A decade ago, the National Aeronautical and Space Administration was a symbol of the American pioneering spirit. Today, NASA has a serious image problem: a string of failures and an inability to control its budget have made it symbolic of bloated bureaucracy. A PR approach that sells the steak rather than the sizzle is called for.

As the Mars Observer spacecraft vanished into thin air—extremely thin air, given atmospheric conditions on the red planet—the nation's space program saw public sup­port evaporate along with the $1 billion mission. And the National Aeronautics and Space Administration, which oversees the space effort, felt the pressure to produce rise another notch.

Public support for America's space exploration program has been diminishing for years, as headlines about NASA's mishaps began to outnumber those that detailed its triumphs. The agency, once regarded as the epitome of American inge­nuity and pioneering spirit, is now widely perceived as a bloated bureaucracy, more intent on preserving its budget than on sci­entific achievement.

"What we are seeing is the most funda­mental change in the space program since Sputnik," according to William E. Burrows, director of New York University's science reporting pro­gram and author of Exploring Space. "People are less in a mood to sup­port what they consider to be frivo­lous projects when they are out of work and being taxed very heavily."

To a large extent, observers say, NASA is responsible for its own declining image, not only because of its recent problems but more impor­tantly because of the way it has man­aged its image over the years since the Apollo missions.

"NASA devoted all its energy to selling the sizzle rather than the steak, to the extent that even within the organization people seem to have forgotten how nutritious the steak is," says one public relations professional. "NASA spent so much time presenting itself as if it were in the entertainment business, as if its mission was to make us all feel good about our­selves, that now, when space travel is almost ho-hum, people have forgotten that it also provides real benefits to the average citizen, not in terms of entertainment but in terms of real scientific advances."

In some ways, NASA was created to serve a public relations purpose: to alleviate the national embarrassment and fear that resulted from Soviet leadership in the space race in the late 1950s.

The National Aeronautical and Space Administration was founded in 1958, less than a year after the Soviet Union Sputnik mission that stunned the nation. In May 1961, Alan Shepard became the first American in space, and less than a year later John Glenn became the first American to orbit the earth. President John F. Kennedy made America's leadership in the space race a point of national pride, and that pride was probably never greater than on July 20, 1969, when Apollo 11 astronauts Neil Armstong and Buzz Aldrin became the first men to walk on the moon.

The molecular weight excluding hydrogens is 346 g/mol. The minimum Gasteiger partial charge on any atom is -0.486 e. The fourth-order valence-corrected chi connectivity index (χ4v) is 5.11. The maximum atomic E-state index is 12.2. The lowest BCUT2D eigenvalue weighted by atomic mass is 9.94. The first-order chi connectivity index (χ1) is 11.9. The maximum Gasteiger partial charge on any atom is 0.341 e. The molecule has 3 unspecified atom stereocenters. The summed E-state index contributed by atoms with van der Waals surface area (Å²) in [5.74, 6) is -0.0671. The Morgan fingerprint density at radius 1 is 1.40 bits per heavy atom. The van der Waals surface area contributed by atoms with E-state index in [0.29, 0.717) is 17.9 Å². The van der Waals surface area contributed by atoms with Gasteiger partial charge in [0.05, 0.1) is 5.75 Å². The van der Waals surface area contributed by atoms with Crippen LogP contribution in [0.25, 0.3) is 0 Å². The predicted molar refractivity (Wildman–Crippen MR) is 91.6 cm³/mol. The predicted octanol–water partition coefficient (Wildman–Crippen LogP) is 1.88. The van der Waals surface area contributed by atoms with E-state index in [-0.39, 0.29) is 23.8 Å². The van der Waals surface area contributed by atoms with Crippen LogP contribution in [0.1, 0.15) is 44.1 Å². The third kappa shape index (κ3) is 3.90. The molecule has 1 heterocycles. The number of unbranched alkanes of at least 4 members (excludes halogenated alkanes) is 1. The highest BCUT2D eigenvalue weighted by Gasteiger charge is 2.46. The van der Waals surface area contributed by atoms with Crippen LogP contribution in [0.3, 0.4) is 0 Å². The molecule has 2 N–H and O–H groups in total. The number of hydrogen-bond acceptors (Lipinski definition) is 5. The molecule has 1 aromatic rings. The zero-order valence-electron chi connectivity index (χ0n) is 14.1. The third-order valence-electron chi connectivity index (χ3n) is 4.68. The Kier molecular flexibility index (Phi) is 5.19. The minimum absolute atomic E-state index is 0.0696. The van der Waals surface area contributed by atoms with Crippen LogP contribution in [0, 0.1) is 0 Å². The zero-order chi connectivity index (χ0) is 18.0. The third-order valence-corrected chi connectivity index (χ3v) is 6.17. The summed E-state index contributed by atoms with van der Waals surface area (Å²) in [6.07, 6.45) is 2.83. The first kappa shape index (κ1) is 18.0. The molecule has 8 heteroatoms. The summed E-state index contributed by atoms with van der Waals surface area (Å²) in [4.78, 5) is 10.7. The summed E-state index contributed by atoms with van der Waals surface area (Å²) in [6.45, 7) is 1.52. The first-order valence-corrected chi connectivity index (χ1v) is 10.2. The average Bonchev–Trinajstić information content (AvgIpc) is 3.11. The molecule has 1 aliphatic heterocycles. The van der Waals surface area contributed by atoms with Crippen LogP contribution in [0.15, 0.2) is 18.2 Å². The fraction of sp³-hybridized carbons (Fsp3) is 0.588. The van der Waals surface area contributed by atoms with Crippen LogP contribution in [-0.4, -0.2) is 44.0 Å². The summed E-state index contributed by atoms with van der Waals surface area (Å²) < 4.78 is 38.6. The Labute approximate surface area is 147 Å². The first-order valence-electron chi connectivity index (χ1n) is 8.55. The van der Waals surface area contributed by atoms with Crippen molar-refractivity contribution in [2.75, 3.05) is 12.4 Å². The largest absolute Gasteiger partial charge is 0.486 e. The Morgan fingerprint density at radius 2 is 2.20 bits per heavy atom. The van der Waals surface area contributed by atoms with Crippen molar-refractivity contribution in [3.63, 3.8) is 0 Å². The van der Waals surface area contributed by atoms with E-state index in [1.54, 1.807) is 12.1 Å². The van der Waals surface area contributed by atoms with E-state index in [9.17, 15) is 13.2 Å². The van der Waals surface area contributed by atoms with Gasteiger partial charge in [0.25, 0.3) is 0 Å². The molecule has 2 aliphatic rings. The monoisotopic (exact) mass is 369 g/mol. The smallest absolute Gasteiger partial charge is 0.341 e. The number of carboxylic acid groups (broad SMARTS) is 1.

It has been all downhill since then. Or at least, since nine months later, when President Richard Nixon, preoccupied with Vietnam and budgetary problems, decided it was no longer in the national interest to support a high-profile space mission. Rejecting ambitious plans for a space sta­tion, a permanent base on the moon and preparation for sending astronauts to Mars, Nixon stated his position: "Space must take its place with other national priorities." According to John Logsdon, direc­tor of the Space Policy Institute at George Washington University: "Once NASA's goals were rejected, its purpose became the maintenance of the institution. A siege mentality was developed. NASA circled the wagons and began to he to itself and everybody else."

The space shuttle program was cre­ated because the agency believed only an operation that involved manned flight could win the support of Congress. (Congressional aides of the early '70s had a saying: "No bucks without Buck Rogers.") Once the shuttle became the mainstay of the space program, the Administration had opted for good public relations and short-term popularity over good science and long-term value.

The shuttle program was originally por­trayed by NASA as being all things to all people. It would be reusable and thus eco­nomical, making 60 or more flights a year, hoisting satellites into the sky, patrolling the sky for the military and ferrying equipment for U.S. corporations who would pay the government to provide them with access to the heavens.

Since then, NASA has suffered a series of costly mishaps, of which the loss of the Mars Observer is only the most recent. A $1.5 billion spacecraft bound for Jupiter was crippled by a broken antenna. The Hubble space telescope proved unable to focus properly. A Titan IV rocket recently exploded just 100 seconds after take-off, destroying an $800 million satellite belong­ing to the Central Intelligence Agency.

The tragedy that started this string of bad luck, of course, was the explosion of the Space Shuttle Challenger back on January 28, 1986. Seven astronauts perished in that disaster, including high school teacher Christa McAuliffe, whose mother this month published a book critical of NASA's decision to go ahead with the mission despite evident risks.